Do you know what can I do?
    Thank you very much.

    1. Hi, a visit to the post office is required. And a Czech speaker is required to help sign paperwork regarding customs declaration. If you go to http://www.expats.cz, there are a few services that offer translators to help deal with local businesses and government. I suggest you start there.

  3. Thanks for your replying.
    But the “post” you mean is in Praha or any post in Czech is ok?
    I wrote an email to Czech Post about 4 days ago, and finally they reply me today. They said that I will recieve a registered mail with directions. However, I never recieve any register mail. Did you get any register mail to tell you how to do to get your boxes?

    I really hope I will get my box…

    Thank you for replying.

  4. Thanks for replying again.
    Then I think I will go to Prague.
    Hope I can find a Czech person to go there with me…

  5. Hello,
    I check the Czech Post website and find some possible solutions.
    They mention that:

    Can the Czech Post act as my clearance agent?
    The Czech Post can present consignments containing goods imported from non-European Union countries along with the relevant declaration forms for customs clearance on behalf of its customers once they have authorised the former to act as their clearance agent (Authorisation Form (pdf, 91 kB)). Once authorised, the Czech Post will become the partner in all communication with the Customs Administration, even if necessary to apply remedial measures (appeals, renewed clearance procedure, etc.).
    The Czech Post acts as clearance agent for its customers (recipients of consignments) for the purpose of release of the goods contained in the consignments into the relevant customs regime (mostly free circulation regime) and assessment of customs duty and/or VAT on the value of the goods. The consignment will be delivered to the addressee after completion of the clearance procedure. The assessed duty will be paid by the Czech Post to the Customs Administration and collected from the recipient – along with administrative fees, if any, and the fee for presentation of the goods for clearance and services of clearance agent – on delivery of the consignment.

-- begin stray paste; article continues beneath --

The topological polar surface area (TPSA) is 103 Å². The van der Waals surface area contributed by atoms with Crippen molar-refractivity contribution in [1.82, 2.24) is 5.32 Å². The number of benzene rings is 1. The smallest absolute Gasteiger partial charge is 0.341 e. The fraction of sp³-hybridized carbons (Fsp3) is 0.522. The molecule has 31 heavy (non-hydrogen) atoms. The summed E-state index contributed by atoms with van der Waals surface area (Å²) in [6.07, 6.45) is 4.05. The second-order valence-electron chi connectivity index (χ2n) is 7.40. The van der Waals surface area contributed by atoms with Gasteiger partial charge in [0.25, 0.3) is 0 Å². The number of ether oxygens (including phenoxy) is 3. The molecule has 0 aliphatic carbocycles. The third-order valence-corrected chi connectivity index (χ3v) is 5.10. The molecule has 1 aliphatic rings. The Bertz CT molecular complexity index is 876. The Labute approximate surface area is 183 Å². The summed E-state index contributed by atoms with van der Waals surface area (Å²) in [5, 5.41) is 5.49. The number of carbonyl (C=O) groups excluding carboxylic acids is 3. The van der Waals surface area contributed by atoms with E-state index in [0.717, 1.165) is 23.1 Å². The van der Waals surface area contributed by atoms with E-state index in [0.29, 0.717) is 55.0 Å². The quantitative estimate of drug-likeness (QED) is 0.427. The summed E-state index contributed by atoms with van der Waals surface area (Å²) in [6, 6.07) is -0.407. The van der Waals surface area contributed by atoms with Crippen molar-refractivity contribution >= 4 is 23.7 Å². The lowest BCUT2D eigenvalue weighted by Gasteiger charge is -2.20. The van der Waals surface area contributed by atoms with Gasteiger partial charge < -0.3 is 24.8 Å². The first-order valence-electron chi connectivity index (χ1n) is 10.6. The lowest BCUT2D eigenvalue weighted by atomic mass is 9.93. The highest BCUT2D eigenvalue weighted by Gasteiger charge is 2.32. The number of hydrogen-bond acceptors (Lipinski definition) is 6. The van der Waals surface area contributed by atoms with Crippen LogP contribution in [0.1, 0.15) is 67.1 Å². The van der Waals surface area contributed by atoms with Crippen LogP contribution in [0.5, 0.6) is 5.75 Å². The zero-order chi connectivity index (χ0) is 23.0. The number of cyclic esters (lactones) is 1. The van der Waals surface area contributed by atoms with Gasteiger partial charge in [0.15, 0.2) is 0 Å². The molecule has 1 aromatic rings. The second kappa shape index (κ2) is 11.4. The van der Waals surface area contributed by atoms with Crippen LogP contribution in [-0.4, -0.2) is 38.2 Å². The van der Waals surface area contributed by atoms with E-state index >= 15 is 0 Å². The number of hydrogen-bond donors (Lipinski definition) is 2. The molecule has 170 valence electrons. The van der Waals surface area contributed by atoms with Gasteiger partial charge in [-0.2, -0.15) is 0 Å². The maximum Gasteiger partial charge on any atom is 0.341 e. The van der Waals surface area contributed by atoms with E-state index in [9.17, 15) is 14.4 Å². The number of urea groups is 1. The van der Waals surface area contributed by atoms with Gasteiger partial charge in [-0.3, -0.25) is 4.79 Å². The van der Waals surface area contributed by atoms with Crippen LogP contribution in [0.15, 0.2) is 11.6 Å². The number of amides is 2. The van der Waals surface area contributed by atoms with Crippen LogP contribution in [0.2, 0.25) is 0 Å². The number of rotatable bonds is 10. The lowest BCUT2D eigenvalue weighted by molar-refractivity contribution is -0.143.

Customers who decide not to authorise the Czech Post to act as their clearance agent will have to arrive in person to the Post Office Prague 120, Plzeňská 290/139, Prague 5, and file a customs declaration form with the local customs officials. The customer becomes a party to the customs clearance procedure and has to prove all facts relevant for release of the goods into the proposed customs regime. This includes presentation of evidence relating to the goods, in particular evidence of the customs value of the goods.
    Regardless of whether you are a regular or occasional importer, you can still use the Authorisation Form (pdf, 91 kB) to authorise us to act as your clearance agent. This authorisation applies only to customs clearance of consignments and remains valid until revoked. If you decide to use our services as clearance agent, complete the form and send it by post to our Customs Declaration Department at Česká pošta, s.p., Oddělení celní deklarace, Plzeňská 290/139, Praha 5, 220 00, or scan it and send it by email to cd-praha120@cpost.cz. Received authorisations will be archived in accordance with the Record Keeping Rules of the Czech Post.

    So I think I can just fill the form and email to them.
    Anyway, thanks for answering my questions. I hope the experience will help more people who face the same situation like me.